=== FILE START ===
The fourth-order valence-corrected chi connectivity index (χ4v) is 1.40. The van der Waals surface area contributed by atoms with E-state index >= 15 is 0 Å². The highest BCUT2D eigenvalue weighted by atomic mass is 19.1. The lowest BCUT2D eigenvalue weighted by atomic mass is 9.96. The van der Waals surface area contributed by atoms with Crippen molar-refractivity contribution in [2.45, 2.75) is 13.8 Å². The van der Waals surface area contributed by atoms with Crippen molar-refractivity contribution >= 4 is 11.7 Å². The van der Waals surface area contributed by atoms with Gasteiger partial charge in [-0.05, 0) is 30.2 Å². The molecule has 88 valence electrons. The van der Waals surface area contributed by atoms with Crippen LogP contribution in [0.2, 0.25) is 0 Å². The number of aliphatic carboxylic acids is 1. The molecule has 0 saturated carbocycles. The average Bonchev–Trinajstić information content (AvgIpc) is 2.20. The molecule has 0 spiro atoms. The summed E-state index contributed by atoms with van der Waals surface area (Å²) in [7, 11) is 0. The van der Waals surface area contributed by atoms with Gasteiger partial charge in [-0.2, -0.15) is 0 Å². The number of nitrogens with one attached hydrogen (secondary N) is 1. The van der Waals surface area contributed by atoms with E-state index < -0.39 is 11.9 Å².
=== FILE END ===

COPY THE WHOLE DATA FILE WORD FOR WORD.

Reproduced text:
The fourth-order valence-corrected chi connectivity index (χ4v) is 1.40. The van der Waals surface area contributed by atoms with E-state index >= 15 is 0 Å². The highest BCUT2D eigenvalue weighted by atomic mass is 19.1. The lowest BCUT2D eigenvalue weighted by atomic mass is 9.96. The van der Waals surface area contributed by atoms with Crippen molar-refractivity contribution in [2.45, 2.75) is 13.8 Å². The van der Waals surface area contributed by atoms with Crippen molar-refractivity contribution >= 4 is 11.7 Å². The van der Waals surface area contributed by atoms with Gasteiger partial charge in [-0.05, 0) is 30.2 Å². The molecule has 88 valence electrons. The van der Waals surface area contributed by atoms with Crippen LogP contribution in [0.2, 0.25) is 0 Å². The number of aliphatic carboxylic acids is 1. The molecule has 0 saturated carbocycles. The average Bonchev–Trinajstić information content (AvgIpc) is 2.20. The molecule has 0 spiro atoms. The summed E-state index contributed by atoms with van der Waals surface area (Å²) in [7, 11) is 0. The van der Waals surface area contributed by atoms with Gasteiger partial charge in [-0.2, -0.15) is 0 Å². The number of nitrogens with one attached hydrogen (secondary N) is 1. The van der Waals surface area contributed by atoms with E-state index < -0.39 is 11.9 Å².